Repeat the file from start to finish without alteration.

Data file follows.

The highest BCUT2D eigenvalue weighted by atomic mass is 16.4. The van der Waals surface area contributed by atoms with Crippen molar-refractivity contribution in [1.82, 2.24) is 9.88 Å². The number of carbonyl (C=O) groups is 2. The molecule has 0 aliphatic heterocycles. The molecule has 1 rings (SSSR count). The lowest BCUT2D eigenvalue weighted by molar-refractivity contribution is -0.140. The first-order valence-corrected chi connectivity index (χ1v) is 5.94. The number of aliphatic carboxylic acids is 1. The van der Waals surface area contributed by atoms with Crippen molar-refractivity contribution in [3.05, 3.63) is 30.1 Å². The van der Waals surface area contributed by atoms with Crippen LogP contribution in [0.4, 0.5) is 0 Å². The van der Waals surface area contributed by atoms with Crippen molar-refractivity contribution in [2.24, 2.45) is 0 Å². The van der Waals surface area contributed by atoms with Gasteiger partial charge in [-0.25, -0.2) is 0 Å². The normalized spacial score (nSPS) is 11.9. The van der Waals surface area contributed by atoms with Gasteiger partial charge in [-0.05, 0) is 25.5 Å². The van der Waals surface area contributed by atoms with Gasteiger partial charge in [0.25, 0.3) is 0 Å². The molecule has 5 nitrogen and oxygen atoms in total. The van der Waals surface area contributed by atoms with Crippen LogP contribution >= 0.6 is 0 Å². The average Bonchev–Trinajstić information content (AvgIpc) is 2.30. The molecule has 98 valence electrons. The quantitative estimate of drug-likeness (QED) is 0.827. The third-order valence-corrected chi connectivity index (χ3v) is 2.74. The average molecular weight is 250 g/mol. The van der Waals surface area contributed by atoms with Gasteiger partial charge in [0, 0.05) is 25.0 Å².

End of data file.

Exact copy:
The highest BCUT2D eigenvalue weighted by atomic mass is 16.4. The van der Waals surface area contributed by atoms with Crippen molar-refractivity contribution in [1.82, 2.24) is 9.88 Å². The number of carbonyl (C=O) groups is 2. The molecule has 0 aliphatic heterocycles. The molecule has 1 rings (SSSR count). The lowest BCUT2D eigenvalue weighted by molar-refractivity contribution is -0.140. The first-order valence-corrected chi connectivity index (χ1v) is 5.94. The number of aliphatic carboxylic acids is 1. The van der Waals surface area contributed by atoms with Crippen molar-refractivity contribution in [3.05, 3.63) is 30.1 Å². The van der Waals surface area contributed by atoms with Crippen LogP contribution in [0.4, 0.5) is 0 Å². The van der Waals surface area contributed by atoms with Crippen molar-refractivity contribution in [2.24, 2.45) is 0 Å². The van der Waals surface area contributed by atoms with Gasteiger partial charge in [-0.25, -0.2) is 0 Å². The normalized spacial score (nSPS) is 11.9. The van der Waals surface area contributed by atoms with Gasteiger partial charge in [-0.05, 0) is 25.5 Å². The van der Waals surface area contributed by atoms with Gasteiger partial charge in [0.25, 0.3) is 0 Å². The molecule has 5 nitrogen and oxygen atoms in total. The van der Waals surface area contributed by atoms with Crippen LogP contribution >= 0.6 is 0 Å². The average Bonchev–Trinajstić information content (AvgIpc) is 2.30. The molecule has 98 valence electrons. The quantitative estimate of drug-likeness (QED) is 0.827. The third-order valence-corrected chi connectivity index (χ3v) is 2.74. The average molecular weight is 250 g/mol. The van der Waals surface area contributed by atoms with Gasteiger partial charge in [0, 0.05) is 25.0 Å².